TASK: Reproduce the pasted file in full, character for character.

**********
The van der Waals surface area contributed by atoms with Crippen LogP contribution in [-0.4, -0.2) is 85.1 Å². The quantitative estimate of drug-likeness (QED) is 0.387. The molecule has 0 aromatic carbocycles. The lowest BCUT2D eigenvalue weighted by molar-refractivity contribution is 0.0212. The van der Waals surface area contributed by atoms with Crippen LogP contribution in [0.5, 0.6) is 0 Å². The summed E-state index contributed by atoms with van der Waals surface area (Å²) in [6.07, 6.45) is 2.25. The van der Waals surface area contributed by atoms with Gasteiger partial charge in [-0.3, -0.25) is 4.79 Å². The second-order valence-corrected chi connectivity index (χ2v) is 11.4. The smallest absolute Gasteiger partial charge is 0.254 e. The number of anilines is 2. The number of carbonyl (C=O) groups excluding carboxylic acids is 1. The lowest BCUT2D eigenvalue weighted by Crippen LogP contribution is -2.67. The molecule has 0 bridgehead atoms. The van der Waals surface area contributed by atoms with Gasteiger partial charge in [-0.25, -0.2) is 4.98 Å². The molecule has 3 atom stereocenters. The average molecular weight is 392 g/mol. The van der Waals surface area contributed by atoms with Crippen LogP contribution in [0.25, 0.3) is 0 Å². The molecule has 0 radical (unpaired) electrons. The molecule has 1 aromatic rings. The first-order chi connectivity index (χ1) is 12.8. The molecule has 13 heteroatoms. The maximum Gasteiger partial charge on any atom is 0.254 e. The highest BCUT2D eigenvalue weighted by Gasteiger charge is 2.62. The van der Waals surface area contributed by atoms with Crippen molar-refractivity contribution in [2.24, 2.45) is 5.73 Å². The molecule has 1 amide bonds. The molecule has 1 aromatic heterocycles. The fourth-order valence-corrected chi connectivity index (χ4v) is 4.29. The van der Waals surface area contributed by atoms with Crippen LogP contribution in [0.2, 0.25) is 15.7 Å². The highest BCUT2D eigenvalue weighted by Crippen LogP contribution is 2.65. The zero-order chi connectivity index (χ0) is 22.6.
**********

The van der Waals surface area contributed by atoms with Crippen LogP contribution in [-0.4, -0.2) is 85.1 Å². The quantitative estimate of drug-likeness (QED) is 0.387. The molecule has 0 aromatic carbocycles. The lowest BCUT2D eigenvalue weighted by molar-refractivity contribution is 0.0212. The van der Waals surface area contributed by atoms with Crippen LogP contribution in [0.5, 0.6) is 0 Å². The summed E-state index contributed by atoms with van der Waals surface area (Å²) in [6.07, 6.45) is 2.25. The van der Waals surface area contributed by atoms with Gasteiger partial charge in [-0.3, -0.25) is 4.79 Å². The second-order valence-corrected chi connectivity index (χ2v) is 11.4. The smallest absolute Gasteiger partial charge is 0.254 e. The number of anilines is 2. The number of carbonyl (C=O) groups excluding carboxylic acids is 1. The lowest BCUT2D eigenvalue weighted by Crippen LogP contribution is -2.67. The molecule has 0 bridgehead atoms. The van der Waals surface area contributed by atoms with Gasteiger partial charge in [-0.25, -0.2) is 4.98 Å². The molecule has 3 atom stereocenters. The average molecular weight is 392 g/mol. The van der Waals surface area contributed by atoms with Crippen LogP contribution in [0.25, 0.3) is 0 Å². The molecule has 0 radical (unpaired) electrons. The molecule has 1 aromatic rings. The first-order chi connectivity index (χ1) is 12.8. The molecule has 13 heteroatoms. The maximum Gasteiger partial charge on any atom is 0.254 e. The highest BCUT2D eigenvalue weighted by Gasteiger charge is 2.62. The van der Waals surface area contributed by atoms with Crippen molar-refractivity contribution in [2.24, 2.45) is 5.73 Å². The molecule has 1 amide bonds. The molecule has 1 aromatic heterocycles. The fourth-order valence-corrected chi connectivity index (χ4v) is 4.29. The van der Waals surface area contributed by atoms with Crippen LogP contribution in [0.2, 0.25) is 15.7 Å². The highest BCUT2D eigenvalue weighted by Crippen LogP contribution is 2.65. The zero-order chi connectivity index (χ0) is 22.6.